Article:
FECIF - The European Federation of Financial Advisers and Financial Intermediaries

Editorial - June 2018

Jirí ŠindelárJiří Šindelář
FECIF Deputy Chairman

Did we become hostages to ever-increasing regulation?

According to most common sources, Stockholm syndrome is a type of psychological bond between hostage and their hijacker, when the former develops emotional ties to a person that beats, abuses or generally hurts him or her. Plainly sad, it is about getting pathological “feeling” for your abuser. You might be interested as to how this phenomenon could possibly connect to financial advice and our industry in general? Well, I am afraid I can show you.

With the strong influx of Fintech projects in the financial industry, traditional players are under notable pressure. Most of them have quickly become worried that many of the Fintechs are building their competitive advantage on bypassing (i.e. ignoring) extensive regulation covering financial services. So far, so good. Logical reaction. But I became quickly agitated, when – to my surprise – the traditional players started screaming: “This is unfair, we want the same regulation for Fintechs as we have.” Bah! The same people that I regularly heard talking about obvious over-regulation of financial services are demanding higher regulation for some? This feels truly irrational to me.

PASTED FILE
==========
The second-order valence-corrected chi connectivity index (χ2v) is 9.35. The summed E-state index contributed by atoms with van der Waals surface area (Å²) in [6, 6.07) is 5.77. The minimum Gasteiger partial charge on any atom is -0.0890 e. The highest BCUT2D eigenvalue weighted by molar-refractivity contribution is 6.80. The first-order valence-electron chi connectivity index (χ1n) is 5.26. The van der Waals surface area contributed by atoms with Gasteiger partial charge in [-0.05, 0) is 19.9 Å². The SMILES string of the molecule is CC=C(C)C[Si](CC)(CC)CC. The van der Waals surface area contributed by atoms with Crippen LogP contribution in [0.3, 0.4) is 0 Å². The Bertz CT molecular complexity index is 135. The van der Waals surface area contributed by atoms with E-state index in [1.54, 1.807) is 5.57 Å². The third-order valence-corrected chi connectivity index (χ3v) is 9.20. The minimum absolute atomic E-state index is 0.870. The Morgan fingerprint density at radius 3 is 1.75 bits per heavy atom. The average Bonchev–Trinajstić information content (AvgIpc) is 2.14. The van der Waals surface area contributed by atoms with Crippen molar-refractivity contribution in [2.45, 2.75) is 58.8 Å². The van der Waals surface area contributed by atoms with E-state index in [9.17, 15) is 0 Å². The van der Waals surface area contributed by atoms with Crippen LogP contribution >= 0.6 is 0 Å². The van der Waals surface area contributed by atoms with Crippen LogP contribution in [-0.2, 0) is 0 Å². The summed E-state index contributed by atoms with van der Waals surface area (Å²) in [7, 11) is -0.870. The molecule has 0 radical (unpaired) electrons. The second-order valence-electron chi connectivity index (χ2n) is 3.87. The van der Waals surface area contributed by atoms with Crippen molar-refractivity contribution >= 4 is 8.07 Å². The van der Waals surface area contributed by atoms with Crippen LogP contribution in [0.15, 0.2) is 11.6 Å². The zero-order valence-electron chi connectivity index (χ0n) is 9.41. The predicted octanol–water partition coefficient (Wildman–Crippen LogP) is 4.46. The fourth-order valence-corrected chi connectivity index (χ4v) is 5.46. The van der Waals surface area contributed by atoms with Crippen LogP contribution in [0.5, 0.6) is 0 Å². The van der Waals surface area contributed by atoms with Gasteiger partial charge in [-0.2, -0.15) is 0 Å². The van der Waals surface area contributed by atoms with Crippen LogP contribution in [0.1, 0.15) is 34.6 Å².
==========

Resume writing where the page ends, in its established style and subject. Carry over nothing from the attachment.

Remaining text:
It is obvious that we want the same rules to stand for everyone. But should we indirectly appraise our current rules, this over-regulation behemoth of MiFIDs, IDDs or GDPRs? Hell no! We, as a crucial part of the financial industry, should in the first place ask for a reduction of our regulation to meet the liberal environment our Fintech counterparts enjoy; not ask for the absurdly bureaucratic regulation to be spread everywhere and therefore implicitly confirmed correct.

Over time, our industry has clearly developed Stockholm syndrome with its captor – the ever-present bureaucrat and regulator of everything from Brussels. We probably cannot live without the burden forced onto us, hence we force it onto others as well. You say it is not so? Then we have to fundamentally change our approach and request the demolition of the absurd regulation in the first place. A level playing field with Fintechs lies in the liberal market, not the over-regulated one!

Of course, for some the protection of high barriers to entry might be convenient. But it is a protection that Fintechs have shown us is illusionary. This is not meant negatively towards Fintechs, it is solely our problem. A free market and limited regulation; that is what we should stand for. For our business, industry and, finally, our customers.

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